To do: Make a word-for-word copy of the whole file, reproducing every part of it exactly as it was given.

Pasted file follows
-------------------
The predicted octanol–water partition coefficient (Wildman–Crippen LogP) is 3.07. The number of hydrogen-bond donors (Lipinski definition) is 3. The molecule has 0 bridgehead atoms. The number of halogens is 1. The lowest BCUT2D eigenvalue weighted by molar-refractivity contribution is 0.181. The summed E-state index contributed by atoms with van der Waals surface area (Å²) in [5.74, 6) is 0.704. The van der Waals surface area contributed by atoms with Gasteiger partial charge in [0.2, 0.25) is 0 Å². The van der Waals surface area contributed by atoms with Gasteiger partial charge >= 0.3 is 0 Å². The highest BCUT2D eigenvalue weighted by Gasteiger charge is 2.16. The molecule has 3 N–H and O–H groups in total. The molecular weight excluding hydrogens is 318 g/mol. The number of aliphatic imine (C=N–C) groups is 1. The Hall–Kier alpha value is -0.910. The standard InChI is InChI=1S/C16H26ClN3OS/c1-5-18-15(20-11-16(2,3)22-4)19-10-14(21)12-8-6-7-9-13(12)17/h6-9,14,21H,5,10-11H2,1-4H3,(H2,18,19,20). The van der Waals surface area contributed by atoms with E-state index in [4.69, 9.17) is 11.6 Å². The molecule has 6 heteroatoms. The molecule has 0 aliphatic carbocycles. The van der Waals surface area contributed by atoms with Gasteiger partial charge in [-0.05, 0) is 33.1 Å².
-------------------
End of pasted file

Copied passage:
The predicted octanol–water partition coefficient (Wildman–Crippen LogP) is 3.07. The number of hydrogen-bond donors (Lipinski definition) is 3. The molecule has 0 bridgehead atoms. The number of halogens is 1. The lowest BCUT2D eigenvalue weighted by molar-refractivity contribution is 0.181. The summed E-state index contributed by atoms with van der Waals surface area (Å²) in [5.74, 6) is 0.704. The van der Waals surface area contributed by atoms with Gasteiger partial charge in [0.2, 0.25) is 0 Å². The van der Waals surface area contributed by atoms with Gasteiger partial charge >= 0.3 is 0 Å². The highest BCUT2D eigenvalue weighted by Gasteiger charge is 2.16. The molecule has 3 N–H and O–H groups in total. The molecular weight excluding hydrogens is 318 g/mol. The number of aliphatic imine (C=N–C) groups is 1. The Hall–Kier alpha value is -0.910. The standard InChI is InChI=1S/C16H26ClN3OS/c1-5-18-15(20-11-16(2,3)22-4)19-10-14(21)12-8-6-7-9-13(12)17/h6-9,14,21H,5,10-11H2,1-4H3,(H2,18,19,20). The van der Waals surface area contributed by atoms with E-state index in [4.69, 9.17) is 11.6 Å². The molecule has 6 heteroatoms. The molecule has 0 aliphatic carbocycles. The van der Waals surface area contributed by atoms with Gasteiger partial charge in [-0.05, 0) is 33.1 Å².